Soon after the alleged beating allowance, a large group of women gathered outside the Prophet’s house, complaining about their husbands’ abuse. Although Muhammad declared that those men were “not the best” among his community, he did not punish them, stop them, or compensate their wives. [6]

Another narration goes even further, quoting the Prophet as promising, “A man will not be asked as to why he beat his wife.” [7] Moreover, in his final sermon to the Muslim community, the Prophet allegedly compared women to prisoners and prescribed “non-severe” beating as a punishment for a wife’s “open” lewdness:

Treat your women well. They are as captives in your possession. You have no rights over them except that [i.e. physical enjoyment and that they protect their husband’s interest in respect of themselves and his property]. If they act licentiously in an open way, then leave them alone in their beds and beat them but not severely. If they obey you, you have no way against them. [8]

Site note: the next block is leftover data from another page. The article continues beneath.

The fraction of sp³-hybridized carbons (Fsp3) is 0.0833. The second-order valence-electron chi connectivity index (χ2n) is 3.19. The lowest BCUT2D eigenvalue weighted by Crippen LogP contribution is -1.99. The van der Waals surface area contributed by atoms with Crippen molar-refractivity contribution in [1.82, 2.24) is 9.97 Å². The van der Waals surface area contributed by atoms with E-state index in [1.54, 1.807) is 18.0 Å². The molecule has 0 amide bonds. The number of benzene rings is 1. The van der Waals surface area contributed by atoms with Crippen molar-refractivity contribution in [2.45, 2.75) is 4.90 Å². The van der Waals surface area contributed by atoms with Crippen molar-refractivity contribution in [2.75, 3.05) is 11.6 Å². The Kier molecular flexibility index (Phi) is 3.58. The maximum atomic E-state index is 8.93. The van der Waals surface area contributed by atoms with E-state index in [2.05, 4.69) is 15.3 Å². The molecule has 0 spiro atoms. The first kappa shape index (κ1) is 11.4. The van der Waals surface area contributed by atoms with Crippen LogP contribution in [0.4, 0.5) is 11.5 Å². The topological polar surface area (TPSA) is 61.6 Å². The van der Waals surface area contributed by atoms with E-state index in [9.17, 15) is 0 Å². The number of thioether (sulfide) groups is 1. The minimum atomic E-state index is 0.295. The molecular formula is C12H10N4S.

These narrations, among others, have led scholars to conclude that the correct meaning of the verb in verse 4:34 is “beat” them.

There are very mixed messages about “beating” in the hadith literature. Several reports seem to forbid it entirely; Abu Dawud quotes the Prophet as saying, “Do not beat [women].” [9] In other narrations, the Prophet commands, “Do not beat Muslims,” and warns that “anyone who gives a beating” will answer for it on the Day of Judgment. [10] Still other hadiths assume that a moderate level of beating is permissible in some situations, and admonish against beating a slave “more than he deserves.” [11]

Although the traditional view of 4:34 does affirm “beating,” Muslim scholars have narrowed its scope to the point where the term is almost meaningless. Based on a variety of hadiths, and the broader principles of Islam, they have ruled that any “beating” must avoid the face and must not cause injury. The Prophet allegedly used the Arabic words ghayr mubarrih to describe how it should be carried out. [12]When asked to explain this phrase, which can be rendered as “not violently,” a respected companion of the Prophet named Ibn Abbas suggested that the husband should strike his wife with a twig. [13] Classical scholars certainly agree that verse 4:34 does not condone domestic violence as we define it today, but they insist that the text does say “beat them.”